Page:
The following reference book can be accessed online through OneSearch, or you can just click on the link below.
Castle, Gregoy. The Literary Theory Handbook. West Sussex: Wiley-Blackwell, 2013. Web.
This handbook is divided into four main "sections": The first two chapters are familiar, in that their contents and the way they are organized, are often represented in handbooks and anthologies of criticism that aim for broad coverage. The Rise of Literary Theory focuses on a history of theory,.The Scope of Literary Theory concentrates on types and branches of theories. The handbook succeeds in being inclusive, but doesn't explore either the historical periods or individual theories in as much depth as other books. The third section, Key Figures in Literary Theory, is more noteworthy. Although, biographical sketches of the critics are brief, the number of critics grouped together, as well as the critical perspectives they represent, is thought-provoking. The fourth section, Reading with Literary Theory, demonstrates the application of theory, but in a very limited and topical way.
These books, found in our print collection, provide good overviews of literary criticism and the history of literary theory. Do a title search in OneSearch to pull up location information and availability.
Leitch, Vincent B. American Literary Criticism since the 1930's. 2nd ed. Abingdon: Columbia University Press, 2010. Print.
In a series of articles, this book provides the reader with a history of literary criticism that begins with Marxist Criticism after the Great Depression.
It investigates certain early movements in more depth than is often found in other books or anthologies. For example, two chapters are dedicated to describing the seperate identities of The New York and Chicago Schools of critics. Another chapter investigates Myth Criticism, which had its heyday between the forties and sixties. The last chapter of the book, American Criticism Since 1987, shows the way post-millenial criticism, in all its many subdivisions, is connected to the culture wars and other critical breaks of the 1980's.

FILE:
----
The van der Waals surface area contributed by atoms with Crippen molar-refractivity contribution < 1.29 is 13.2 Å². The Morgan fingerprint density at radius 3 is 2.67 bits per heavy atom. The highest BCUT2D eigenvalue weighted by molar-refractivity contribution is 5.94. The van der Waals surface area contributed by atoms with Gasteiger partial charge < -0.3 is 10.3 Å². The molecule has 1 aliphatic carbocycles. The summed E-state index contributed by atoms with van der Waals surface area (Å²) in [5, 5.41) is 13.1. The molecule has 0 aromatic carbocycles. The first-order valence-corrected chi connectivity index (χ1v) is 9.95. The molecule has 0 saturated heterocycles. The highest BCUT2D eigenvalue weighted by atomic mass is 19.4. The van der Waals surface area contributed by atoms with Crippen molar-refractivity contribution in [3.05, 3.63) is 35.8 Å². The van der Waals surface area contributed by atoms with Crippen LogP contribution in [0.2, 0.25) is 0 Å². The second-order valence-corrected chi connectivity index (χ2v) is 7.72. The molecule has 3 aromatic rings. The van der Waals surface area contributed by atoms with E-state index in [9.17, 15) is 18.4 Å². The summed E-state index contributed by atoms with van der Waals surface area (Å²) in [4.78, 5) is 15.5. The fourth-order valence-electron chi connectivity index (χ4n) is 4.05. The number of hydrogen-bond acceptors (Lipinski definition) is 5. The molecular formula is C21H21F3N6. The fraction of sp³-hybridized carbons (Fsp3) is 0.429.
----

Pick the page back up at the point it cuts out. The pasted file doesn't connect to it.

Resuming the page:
Leitch, Vincent B., Gen. Ed. The Norton Anthology of Theory and Criticism. 2nd ed. New York: W.W. Norton & Company, 2010. Print.
The Norton Anthology is an anthology of criticism. It is organized chronologically, by author's birthdate, beginning with Gorgias of Leontini (ca. 483-376 B.C.E.) and ending with Judith Halberstam (b.1961). However, it also has as extensive alternative table of contents, cross-referencing authors by the following categories: Modern and Contemporary Schools and Movements, Genres, Historical Periods, Issues and Topics. The Introduction provides a substantial overview of the history of literary theory and criticism (thirty three pages).
Levander, Caroline E. and Robert S. Levine, eds. A Companion to American Literary Studies. West Sussex: Wiley-Blackwell, 2011. Print.
This books of original essays breaks from other books and anthologies in the way it's organized. Instead of grouping essays and articles by time period or theme, it gathers them under the ambiguous headings of Forms, Spaces, and Practices. Although essays reference older literary works, the thrust of the book is forward - on the advanciung edge of American Literary Studies. The essays in Forms focuses mainly on the aesthetics of literature. In Spaces, they question the relevance of national literature by looking at geographies and temporalities. In Practices, essays addresses the emerging subfields of literary studies, including disability studies, post humanism, race studies, etc...
Richter, David H. Ed. The Critical Tradition: Classic Texts and Contemporary Trends. 3rd ed. Boston: Bedford/St. Martin's, 2007. Print.
The first part of this book, focusing on classic texts, presents a history of criticism through writings that span the classical and contemporary eras; the second, and much longer, section of the book focuses on contemporary criticism and is subdivided into different critical movements. In the first part, critical writings are preceded by a biographical sketch of the author, with a focus on her contributions to literary criticism and an explanation of the text at hand. In the second part, an essay introduces each new critical movement, while biographical information about the authors (critics) are much more curtailed. The preface of this book is a essay on contemporary criticism since the sixties - breaking it up into three seperate waves - and is somewhat told from the author's perspective.
A Sampling of Journals
Here are just a few journals wihich exploring literary theory and criticism specifically, or criticism in general. The University Library has a current subscription to all of them. You can read current articles, browse the journals ' archives, or even search these journals individually for articles. Searching the databases, like MLA, allows you to search multiple journals at once, so of course, it's usually more time efficient than searching one journal at a time.
This LibGuide, Literary Theory and Criticism, was created by Maria Kochis and first published on November 5th, 2013.